Wintering loss Survey - Page 2
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  1. #21
    Join Date
    Jul 2010
    Location
    Auckland,Auckland,New Zealand
    Posts
    9,873

    Default Re: Wintering loss Survey

    Quote Originally Posted by Cloverdale View Post
    NO ACCESS TO EXAMINE THE HIVES!
    Good story. I'm an inspector in my country and see a lot of peoples hives, it is not unusual for new beekeepers to put hives where they think would be a good place for the bees, but they have not yet learned that you need good access for comfortably working them also.

    About the most difficult i have ever come across was 2 hives placed on 2 tree stumps. The stumps had been left around 8 or 9 feet tall and a hive put on top of each one. The stumps were around 2 feet in diameter, there was just nothing at all to stand on, and even clambering up the trunk was no good because once up to the hives there was nothing to hang on to other than the hive which would have toppled. I was able to inspect them by throwing a rope from the truck over a branch of a nearby tree and then kind of winching myself up with that, but it took every muscle in my body to do it plus get a few frames out to check while hanging onto the rope.

    99% certain those hives will be moved next time i go there once the guy has discovered what a crazy place he chose to put them.
    "Thinking Inside The Box"

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  3. #22
    Join Date
    Aug 2011
    Location
    Clinton, Michigan, USA
    Posts
    432

    Default Re: Wintering loss Survey

    Quote Originally Posted by Cloverdale View Post
    Hmm, I use telescoping covers with insulation in them, and wrap with tar paper and strap insulation on 3 sides, south being exposed. I have no moisture issues at all. A sugar shim w entrance absorbs any extra moisture. I know I go overboard, but my hives winter well. Today I took off the insulation, so now they have the tar paper for a few more weeks. Out of 17 (including a dbl nuc) two died; one a TF top bar. I also had issues with CBPV last year but seem to have made it.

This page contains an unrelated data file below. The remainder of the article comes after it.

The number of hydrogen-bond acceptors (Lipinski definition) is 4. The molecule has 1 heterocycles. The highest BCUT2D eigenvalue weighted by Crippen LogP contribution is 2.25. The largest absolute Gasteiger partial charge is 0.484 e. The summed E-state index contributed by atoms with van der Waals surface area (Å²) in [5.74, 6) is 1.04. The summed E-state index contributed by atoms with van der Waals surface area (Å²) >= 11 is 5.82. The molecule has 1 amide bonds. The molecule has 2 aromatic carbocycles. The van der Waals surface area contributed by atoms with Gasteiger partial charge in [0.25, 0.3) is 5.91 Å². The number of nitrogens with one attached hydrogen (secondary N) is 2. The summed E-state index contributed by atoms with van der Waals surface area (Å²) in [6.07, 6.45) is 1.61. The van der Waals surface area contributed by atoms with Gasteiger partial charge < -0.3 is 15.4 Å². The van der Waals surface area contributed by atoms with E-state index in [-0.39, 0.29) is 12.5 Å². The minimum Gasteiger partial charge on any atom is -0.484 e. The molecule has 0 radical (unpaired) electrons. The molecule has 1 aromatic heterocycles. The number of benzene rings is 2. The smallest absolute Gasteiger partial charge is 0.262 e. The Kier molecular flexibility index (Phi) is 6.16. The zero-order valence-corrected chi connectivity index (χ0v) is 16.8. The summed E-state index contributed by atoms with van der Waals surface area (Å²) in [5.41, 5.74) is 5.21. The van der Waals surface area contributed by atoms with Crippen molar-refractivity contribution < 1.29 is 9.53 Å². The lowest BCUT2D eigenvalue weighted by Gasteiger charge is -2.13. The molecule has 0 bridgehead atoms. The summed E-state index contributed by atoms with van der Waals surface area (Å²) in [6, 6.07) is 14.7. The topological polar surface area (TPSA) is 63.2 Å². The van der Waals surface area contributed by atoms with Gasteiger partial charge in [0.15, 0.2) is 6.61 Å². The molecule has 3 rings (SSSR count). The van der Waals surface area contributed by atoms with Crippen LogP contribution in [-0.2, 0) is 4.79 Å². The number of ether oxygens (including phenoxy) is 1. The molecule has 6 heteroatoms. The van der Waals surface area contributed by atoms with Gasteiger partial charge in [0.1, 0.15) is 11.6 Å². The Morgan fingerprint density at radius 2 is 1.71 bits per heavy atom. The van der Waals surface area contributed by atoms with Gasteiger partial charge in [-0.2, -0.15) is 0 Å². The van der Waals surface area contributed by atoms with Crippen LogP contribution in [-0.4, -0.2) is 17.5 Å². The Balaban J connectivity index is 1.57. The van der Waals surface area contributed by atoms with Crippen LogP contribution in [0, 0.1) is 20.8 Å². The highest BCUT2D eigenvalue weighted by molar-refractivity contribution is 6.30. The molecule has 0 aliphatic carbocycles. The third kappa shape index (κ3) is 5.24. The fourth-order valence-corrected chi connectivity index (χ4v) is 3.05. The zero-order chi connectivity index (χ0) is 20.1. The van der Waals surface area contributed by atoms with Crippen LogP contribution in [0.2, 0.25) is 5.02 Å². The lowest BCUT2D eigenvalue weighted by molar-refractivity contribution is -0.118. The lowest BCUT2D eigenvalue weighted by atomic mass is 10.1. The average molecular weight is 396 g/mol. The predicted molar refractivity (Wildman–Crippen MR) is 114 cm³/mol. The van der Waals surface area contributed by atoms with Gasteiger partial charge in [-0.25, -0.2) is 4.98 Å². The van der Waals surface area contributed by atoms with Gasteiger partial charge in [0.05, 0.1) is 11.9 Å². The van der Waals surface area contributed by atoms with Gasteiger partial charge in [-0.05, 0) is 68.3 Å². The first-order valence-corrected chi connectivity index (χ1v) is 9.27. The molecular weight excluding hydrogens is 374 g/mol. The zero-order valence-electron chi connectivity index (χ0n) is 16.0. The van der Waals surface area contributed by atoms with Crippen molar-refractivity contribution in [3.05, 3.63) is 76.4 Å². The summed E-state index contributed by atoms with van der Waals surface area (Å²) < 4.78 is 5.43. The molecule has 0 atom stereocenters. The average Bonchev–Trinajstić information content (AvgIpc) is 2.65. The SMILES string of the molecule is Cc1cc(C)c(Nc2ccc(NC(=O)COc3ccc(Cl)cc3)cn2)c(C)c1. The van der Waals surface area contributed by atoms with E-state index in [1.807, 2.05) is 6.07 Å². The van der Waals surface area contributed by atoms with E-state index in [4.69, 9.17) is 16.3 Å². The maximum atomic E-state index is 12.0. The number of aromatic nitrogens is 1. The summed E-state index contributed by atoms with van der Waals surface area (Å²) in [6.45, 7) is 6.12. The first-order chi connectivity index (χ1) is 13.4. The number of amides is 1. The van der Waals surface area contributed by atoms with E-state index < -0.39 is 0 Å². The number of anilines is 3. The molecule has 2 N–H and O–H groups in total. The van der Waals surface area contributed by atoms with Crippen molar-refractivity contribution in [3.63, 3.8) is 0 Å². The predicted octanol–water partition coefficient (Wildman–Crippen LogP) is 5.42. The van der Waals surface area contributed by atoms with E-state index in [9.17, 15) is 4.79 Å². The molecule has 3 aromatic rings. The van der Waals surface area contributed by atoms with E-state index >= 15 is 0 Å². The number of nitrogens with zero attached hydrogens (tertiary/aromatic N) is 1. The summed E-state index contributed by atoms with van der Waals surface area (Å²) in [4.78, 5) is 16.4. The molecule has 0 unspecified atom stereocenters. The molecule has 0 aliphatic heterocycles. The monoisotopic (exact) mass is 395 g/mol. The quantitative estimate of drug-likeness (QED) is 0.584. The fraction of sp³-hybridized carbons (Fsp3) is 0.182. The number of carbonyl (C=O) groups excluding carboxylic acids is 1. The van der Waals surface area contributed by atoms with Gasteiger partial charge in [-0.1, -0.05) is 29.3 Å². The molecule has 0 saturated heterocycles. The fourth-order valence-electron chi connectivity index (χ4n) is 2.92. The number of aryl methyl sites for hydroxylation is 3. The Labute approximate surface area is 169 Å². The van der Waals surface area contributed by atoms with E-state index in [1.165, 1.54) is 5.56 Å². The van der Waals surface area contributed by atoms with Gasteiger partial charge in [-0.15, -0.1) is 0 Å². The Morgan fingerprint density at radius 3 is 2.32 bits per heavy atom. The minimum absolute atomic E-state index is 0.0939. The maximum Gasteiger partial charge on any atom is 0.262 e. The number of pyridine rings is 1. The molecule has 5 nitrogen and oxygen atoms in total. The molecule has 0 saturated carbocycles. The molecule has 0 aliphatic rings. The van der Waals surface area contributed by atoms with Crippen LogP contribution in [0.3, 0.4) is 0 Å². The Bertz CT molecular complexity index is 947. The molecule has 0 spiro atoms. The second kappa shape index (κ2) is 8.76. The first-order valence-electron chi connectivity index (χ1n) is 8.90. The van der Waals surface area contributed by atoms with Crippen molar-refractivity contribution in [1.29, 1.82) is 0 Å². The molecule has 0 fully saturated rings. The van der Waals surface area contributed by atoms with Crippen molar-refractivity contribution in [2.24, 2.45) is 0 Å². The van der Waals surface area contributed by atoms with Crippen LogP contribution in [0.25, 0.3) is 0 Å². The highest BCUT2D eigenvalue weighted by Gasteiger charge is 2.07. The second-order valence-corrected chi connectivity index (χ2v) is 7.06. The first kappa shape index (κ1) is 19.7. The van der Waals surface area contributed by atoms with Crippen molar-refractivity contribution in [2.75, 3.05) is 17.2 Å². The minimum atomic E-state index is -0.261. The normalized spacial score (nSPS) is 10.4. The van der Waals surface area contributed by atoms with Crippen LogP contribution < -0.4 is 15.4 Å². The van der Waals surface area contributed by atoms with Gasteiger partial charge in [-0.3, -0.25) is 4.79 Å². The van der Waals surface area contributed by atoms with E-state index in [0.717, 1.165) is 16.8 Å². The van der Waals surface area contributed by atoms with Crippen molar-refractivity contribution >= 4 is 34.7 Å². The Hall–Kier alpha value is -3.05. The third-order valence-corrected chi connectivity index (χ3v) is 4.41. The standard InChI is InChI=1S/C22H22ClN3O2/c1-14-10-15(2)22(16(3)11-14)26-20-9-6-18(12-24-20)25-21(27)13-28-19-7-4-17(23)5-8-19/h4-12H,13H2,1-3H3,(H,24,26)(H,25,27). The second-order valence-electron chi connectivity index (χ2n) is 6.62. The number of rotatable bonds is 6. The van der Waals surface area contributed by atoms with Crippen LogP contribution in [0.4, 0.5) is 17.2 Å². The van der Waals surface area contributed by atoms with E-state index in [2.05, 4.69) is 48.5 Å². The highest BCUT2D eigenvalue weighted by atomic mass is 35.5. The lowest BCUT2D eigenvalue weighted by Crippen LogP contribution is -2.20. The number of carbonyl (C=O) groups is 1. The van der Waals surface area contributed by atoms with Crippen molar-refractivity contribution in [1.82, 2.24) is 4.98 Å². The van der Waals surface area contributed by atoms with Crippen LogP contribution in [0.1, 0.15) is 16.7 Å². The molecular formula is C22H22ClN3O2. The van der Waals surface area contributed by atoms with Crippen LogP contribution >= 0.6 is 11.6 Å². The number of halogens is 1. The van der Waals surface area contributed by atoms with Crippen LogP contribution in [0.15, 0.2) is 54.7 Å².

The winters where I am at arent really that horrible; some snow and cold but nothing too drastic. I would like to find an efficient way to deal with moisture build up that involves the least amount of extra equipment; in other words not looking at storing quilt boxes, etc. I know that the top entrances vent plenty of moisture as I see the ice crystals form in the winter. But I think some insulation on the top covers may be potential answer. I've heard others say they feel it has some advantages. My primary goal is to stop staining all of my frames from moisture. I have used sound board material inside the rim of the migratory cover and that does wick away moisture. Downside is that the material comes out a soggy mess this time of year and makes it hard to handle. Guess probably no perfect one size fits all solution

  4. #23
    Join Date
    Mar 2012
    Location
    Delhi, Delaware Cty, New York, USA
    Posts
    1,486

    Default Re: Wintering loss Survey

    Well you could keep the foam board all year inside the outer cover; if you use wood inner covers w entrance that would be good too for upper entrance. During the winter though, think of the warm moist air from the bees respiration (and CO2) and when it rises it will not condense on a cold surface, it will run down the sides of the hive. Not everyone uses an upper entrance during the winter. I glue popsicle sticks inside my covers, even on the foam, gives it a bit more ventilation.